Sometimes, the script is poetic, but the plot is unshootable, depending on the situation and budget, too. Sometimes, the screenplay is beautiful, but the director or editor’s effort is deficient; or the art and wardrobe departments were lax in their duties. The screenplay is just one part of a film, so imagine the things many critics often fail to see.
Now, if the critic is, say, from among your peers, the academe, or someone who actually knows the craft, you may listen and think it over. I am not saying that the criticism of a nonfilmmaker should be disregarded.
Of course, there will be those who preach and teach subjects they know little about, and have works that resemble that of a high school student, even imitating the style of artists they are fans of. But how can you teach what you do not know?
There are also film critics who, being among the very few who have some knowledge in their fields of expertise, want to mislead those who aspire to be in the field, but have no wiser mentor to guide them.
What is film language? And how do you judge? Is a critic’s work his standard when lambasting another? Wrong or right, it is easy to criticize—all you need is a tongue or a pen, and people will side with you.
With a bit of fame and pretense, who will dare ask what you actually know about the thing you’re criticizing? There are critiques by supposedly intelligent men who base theirs on the critique of their filmmaker friend, as if that friend is an authority of the field.
Decent film critics should not be critics only of their favorites, or bashers of filmmakers they detest. Our personal tastes, affections and ties should have no effect on the criticism we give. Oddly enough, there are critics who will find fault with one filmmaker for the same thing they applaud their friends and favorites for doing—their only basis is their taste. Yes, art affects all of us in different ways, but I always say: Be objective and fair as critics, or just organize a fan club for your idols.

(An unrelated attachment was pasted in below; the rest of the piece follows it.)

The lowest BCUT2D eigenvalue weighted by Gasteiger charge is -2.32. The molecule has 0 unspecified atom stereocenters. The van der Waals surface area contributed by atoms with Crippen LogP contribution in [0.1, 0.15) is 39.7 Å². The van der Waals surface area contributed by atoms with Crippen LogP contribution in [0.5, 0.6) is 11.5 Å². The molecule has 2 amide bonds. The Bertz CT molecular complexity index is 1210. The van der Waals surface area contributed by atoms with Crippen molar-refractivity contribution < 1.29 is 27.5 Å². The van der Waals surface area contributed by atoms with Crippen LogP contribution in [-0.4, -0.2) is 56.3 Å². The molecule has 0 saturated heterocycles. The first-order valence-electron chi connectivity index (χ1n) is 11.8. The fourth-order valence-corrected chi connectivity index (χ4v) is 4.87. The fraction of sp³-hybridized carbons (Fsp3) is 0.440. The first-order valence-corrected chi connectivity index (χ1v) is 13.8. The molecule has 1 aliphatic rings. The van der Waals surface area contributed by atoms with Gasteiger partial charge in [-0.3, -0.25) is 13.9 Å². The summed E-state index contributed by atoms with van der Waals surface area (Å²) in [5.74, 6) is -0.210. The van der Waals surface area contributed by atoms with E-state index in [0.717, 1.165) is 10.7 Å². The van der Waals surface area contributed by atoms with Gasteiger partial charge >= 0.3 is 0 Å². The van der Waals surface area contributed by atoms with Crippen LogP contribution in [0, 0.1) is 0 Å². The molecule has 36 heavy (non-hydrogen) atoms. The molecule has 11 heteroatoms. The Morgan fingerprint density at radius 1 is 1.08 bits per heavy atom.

When it comes to films especially, those who have done little are the ones who are quick to critique. It’s easy to critique when something is already created, though we have no idea of the difficulties involved in its creation, and even though we’re perhaps incapable of creating the same product with the same resources.
Whether you’re an artist, a public official or a private individual, we have feelings that compel us to say what we think, and it’s our right to do so. Perceptions differ. But it’s necessary to pause and reconsider what we know before we spread our views, for we may be muddling the message we want to send to the one we criticize.
There was a time when I avoided reading critiques on my works, and let them affect me more than they should. For I was not mature enough and, in my heart, I did not consider myself a “professional” yet, regardless of the recognition I may have received then. But in time, I learned to look back and grade my films truthfully, regardless of the praise or awards attached to them.
There are well-meaning, fair and knowledgeable critics. But pride, conceit, envy, desire for recognition get the better of some. Both critics and criticism recipients have these, for we are only human. It’s even worse when we are surrounded by yes-men and flatterers.
It’s important to walk away from the noise every now and then to be able to remain honest with ourselves, for it is only when we know ourselves better and have learned to analyze our works that we can truly say we’ve grown.